The Tennessee Republican Party voted late Tuesday to remove Morgan Ortagus, a congressional candidate backed by Donald Trump, from the state’s primary ballot, underscoring the tensions this cycle across the country between GOP factions that are beholden to the former president and those who are not.
Ortagus, a former State Department spokeswoman, was one of three 5th Congressional District candidates removed because they did not meet eligibility requirements, Tennessee Republican Party chairman Scott Golden told the Tennessean.
The state Republican Party’s by laws require a candidate to have voted in three of the past four GOP primaries, as well as to actively participate in the state or local Republican parties. Moreover, the state legislature passed a bill last month that required the candidates to have lived in the state and district they want to represent for at least three years before the election.
Ortagus moved to Nashville last year, when she joined a health-care investment firm, and announced her bid for Congress in February. Even before Ortagus launched her campaign, Trump said in January that she would have his “Complete and Total Endorsement” and praised her for being “an absolute warrior for America First and MAGA!”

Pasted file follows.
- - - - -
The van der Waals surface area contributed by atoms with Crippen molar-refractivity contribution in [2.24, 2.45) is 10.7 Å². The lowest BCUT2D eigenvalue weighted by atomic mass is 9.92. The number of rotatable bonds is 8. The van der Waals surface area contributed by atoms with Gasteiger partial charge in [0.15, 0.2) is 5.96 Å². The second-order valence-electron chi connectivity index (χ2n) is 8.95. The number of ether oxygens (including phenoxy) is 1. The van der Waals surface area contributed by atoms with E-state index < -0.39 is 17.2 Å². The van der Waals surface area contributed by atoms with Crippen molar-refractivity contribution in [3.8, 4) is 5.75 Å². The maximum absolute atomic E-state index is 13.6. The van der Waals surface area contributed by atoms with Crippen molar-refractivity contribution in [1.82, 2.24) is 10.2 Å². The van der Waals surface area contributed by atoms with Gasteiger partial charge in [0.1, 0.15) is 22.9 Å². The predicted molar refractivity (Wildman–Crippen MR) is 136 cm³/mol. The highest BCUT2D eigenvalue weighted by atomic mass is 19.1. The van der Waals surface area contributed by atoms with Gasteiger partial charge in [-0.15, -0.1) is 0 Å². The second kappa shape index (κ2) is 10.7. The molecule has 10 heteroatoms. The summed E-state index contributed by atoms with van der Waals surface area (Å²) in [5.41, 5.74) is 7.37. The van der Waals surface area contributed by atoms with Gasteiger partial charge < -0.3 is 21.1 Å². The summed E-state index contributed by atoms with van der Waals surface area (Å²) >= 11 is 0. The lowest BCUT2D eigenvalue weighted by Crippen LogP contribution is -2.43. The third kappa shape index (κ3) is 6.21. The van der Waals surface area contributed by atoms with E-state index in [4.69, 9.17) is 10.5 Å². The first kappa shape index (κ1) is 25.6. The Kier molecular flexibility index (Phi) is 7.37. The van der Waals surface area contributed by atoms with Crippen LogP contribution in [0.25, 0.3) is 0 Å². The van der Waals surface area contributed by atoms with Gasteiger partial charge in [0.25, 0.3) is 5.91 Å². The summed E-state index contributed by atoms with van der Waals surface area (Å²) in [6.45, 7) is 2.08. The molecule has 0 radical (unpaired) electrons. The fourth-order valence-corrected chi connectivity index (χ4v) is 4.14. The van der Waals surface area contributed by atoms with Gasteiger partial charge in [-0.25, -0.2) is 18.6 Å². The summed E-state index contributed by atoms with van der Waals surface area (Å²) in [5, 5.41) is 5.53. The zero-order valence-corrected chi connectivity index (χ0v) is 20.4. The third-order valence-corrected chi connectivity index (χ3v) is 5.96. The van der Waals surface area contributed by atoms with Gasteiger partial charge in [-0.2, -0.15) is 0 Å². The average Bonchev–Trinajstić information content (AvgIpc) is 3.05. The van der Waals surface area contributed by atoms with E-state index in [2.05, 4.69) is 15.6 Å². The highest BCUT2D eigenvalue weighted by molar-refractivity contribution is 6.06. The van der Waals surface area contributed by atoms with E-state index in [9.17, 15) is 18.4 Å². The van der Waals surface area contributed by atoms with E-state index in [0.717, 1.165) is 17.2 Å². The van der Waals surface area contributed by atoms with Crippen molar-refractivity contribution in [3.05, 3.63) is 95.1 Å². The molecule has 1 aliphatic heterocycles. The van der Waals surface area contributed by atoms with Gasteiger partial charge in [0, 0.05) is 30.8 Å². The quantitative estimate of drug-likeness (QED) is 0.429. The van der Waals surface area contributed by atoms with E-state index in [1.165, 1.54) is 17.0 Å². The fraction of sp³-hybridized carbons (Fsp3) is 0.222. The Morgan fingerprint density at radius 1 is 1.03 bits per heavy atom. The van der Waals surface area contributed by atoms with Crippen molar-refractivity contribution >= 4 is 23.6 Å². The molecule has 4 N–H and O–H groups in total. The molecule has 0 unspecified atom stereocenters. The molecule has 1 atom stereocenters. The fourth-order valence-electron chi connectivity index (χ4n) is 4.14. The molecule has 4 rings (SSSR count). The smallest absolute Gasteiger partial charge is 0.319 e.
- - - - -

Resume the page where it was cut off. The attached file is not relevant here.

In a statement Tuesday night, Ortagus defended her qualifications — noting she was a “3/4 primary voter” and had previously contributed to the Tennessee GOP — and said her team was evaluating its options.
“I’m a bonafide Republican by their standards, and frankly, by any metric,“ Ortagus said in a statement. ”I’m further disappointed that the party insiders at the Tennessee Republican Party do not seem to share my commitment to President Trump’s America First policies.
“As I have said all along, I believe that voters in Middle Tennessee should pick their representative — not establishment party insiders.”
Golden and a representative for Trump did not immediately respond to requests for comment Wednesday morning.
The state GOP’s executive committee also voted to remove Republican congressional candidates Robby Starbuck and Baxter Lee from the primary ballot.
Lee’s campaign manager, Chip Saltsman, called the decision a “head-scratcher” and noted Lee has voted in 10 out of the last 12 Republican primaries, though not three of the last four.
“They took a guy who’s been involved in the Tennessee Republican Party for 20 years… and they told him he wasn’t a real Republican,” Saltsman told The Washington Post. “As you can imagine, that’s kind of a shock.“
Saltsman said Lee has donated tens of thousands of dollars to Tennessee GOP candidates since the 1990s, and worked with the party long before it had anything close to a majority in the state. He added there was no recourse to reverse the state GOP executive committee’s decision, except through legal action, which he said Lee did not plan to take.